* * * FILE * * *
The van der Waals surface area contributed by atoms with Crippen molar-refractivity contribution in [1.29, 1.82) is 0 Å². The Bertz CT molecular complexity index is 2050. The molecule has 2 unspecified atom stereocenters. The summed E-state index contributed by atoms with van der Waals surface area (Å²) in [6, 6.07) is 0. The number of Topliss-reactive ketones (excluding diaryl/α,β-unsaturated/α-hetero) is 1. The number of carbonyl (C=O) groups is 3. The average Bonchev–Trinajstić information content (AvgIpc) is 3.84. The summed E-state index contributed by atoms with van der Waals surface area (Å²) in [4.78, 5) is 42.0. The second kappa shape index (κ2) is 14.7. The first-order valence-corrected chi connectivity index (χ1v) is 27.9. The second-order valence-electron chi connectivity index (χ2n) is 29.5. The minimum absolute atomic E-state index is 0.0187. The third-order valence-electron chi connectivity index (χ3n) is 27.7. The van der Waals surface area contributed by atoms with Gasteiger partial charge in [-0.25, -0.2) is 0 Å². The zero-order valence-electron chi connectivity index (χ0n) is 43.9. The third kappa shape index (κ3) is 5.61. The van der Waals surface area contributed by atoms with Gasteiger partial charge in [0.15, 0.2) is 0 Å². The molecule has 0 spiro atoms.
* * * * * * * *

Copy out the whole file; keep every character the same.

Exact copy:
The van der Waals surface area contributed by atoms with Crippen molar-refractivity contribution in [1.29, 1.82) is 0 Å². The Bertz CT molecular complexity index is 2050. The molecule has 2 unspecified atom stereocenters. The summed E-state index contributed by atoms with van der Waals surface area (Å²) in [6, 6.07) is 0. The number of Topliss-reactive ketones (excluding diaryl/α,β-unsaturated/α-hetero) is 1. The number of carbonyl (C=O) groups is 3. The average Bonchev–Trinajstić information content (AvgIpc) is 3.84. The summed E-state index contributed by atoms with van der Waals surface area (Å²) in [4.78, 5) is 42.0. The second kappa shape index (κ2) is 14.7. The first-order valence-corrected chi connectivity index (χ1v) is 27.9. The second-order valence-electron chi connectivity index (χ2n) is 29.5. The minimum absolute atomic E-state index is 0.0187. The third-order valence-electron chi connectivity index (χ3n) is 27.7. The van der Waals surface area contributed by atoms with Gasteiger partial charge in [-0.25, -0.2) is 0 Å². The zero-order valence-electron chi connectivity index (χ0n) is 43.9. The third kappa shape index (κ3) is 5.61. The van der Waals surface area contributed by atoms with Gasteiger partial charge in [0.15, 0.2) is 0 Å². The molecule has 0 spiro atoms.